And no, I don't know who it was to see, and no, I didn't ask him.
Did you notice anything unusual when he got back? He was bleeding, not that that's overly unusual.
Bleeding where? His arm.
Who escorted him to the visit room? There wasn't any paperwork because it was a last-minute visit.
Larson's attorney called to set it up.
I did the paperwork later.
This is the list you gave us of the inmates in the hallway, and there's no Judd Larson on here.
You said you wanted the gang members who were there.
Could Judd Larson have killed Alejo? I don't see how.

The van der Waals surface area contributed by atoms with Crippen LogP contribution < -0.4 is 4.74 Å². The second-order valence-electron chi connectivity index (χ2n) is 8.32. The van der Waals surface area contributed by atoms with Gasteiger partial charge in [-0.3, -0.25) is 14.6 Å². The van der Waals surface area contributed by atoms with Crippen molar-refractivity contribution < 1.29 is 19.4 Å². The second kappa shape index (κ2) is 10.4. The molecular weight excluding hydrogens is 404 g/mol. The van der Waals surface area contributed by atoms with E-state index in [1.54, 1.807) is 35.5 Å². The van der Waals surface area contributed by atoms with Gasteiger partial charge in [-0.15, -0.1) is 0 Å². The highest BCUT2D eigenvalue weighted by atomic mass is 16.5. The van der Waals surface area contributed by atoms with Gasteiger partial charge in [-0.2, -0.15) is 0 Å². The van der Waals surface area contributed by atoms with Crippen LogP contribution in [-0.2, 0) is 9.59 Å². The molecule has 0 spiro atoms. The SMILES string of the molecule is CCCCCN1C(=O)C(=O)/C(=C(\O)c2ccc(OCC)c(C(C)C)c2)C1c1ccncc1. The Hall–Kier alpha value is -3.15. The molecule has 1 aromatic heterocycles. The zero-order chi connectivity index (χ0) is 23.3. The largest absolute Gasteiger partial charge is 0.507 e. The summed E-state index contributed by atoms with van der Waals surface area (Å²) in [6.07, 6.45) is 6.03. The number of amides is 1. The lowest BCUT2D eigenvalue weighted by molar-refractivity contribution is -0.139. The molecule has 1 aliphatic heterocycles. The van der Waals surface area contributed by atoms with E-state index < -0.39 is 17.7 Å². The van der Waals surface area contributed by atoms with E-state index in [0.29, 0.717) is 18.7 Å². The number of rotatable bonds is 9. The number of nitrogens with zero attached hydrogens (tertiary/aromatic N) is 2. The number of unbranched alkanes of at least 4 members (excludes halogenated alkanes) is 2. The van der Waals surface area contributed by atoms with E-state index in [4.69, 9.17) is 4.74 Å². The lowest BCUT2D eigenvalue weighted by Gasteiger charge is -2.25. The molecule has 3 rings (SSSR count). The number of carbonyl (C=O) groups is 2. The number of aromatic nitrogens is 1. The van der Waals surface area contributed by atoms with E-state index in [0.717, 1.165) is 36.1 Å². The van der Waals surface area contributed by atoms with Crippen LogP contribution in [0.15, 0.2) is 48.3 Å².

I was with him.
His cell-mate said he had a cut on his arm.
The infirmary had no record of it being treated.
I didn't see it, and he didn't tell me about it.
Well, did you search him before you took him back to the Segregation Unit? In a situation like that, we frisk everybody.
You did frisk him, right, Pete? I gave him a quick pat down.
I wanted to get him out of there and back to the CPSU.
Thank you, Officer Bennett.
That'll be all.
What's Larson's story? He's doin' natural life at Sing Sing.
Came here to Manhattan for a court appearance.
Any contact between Larson and Alejo before the murder? Not likely.
Alejo was segregated.
Well, how did Larson know that Alejo would be in the visit area? Inmate grapevine? I don't know.
Well, according to this, Larson called his attorney the day before the murder.
Bennett said the lawyer called at the last minute to request a visit.
Yeah, Larson called her to come out.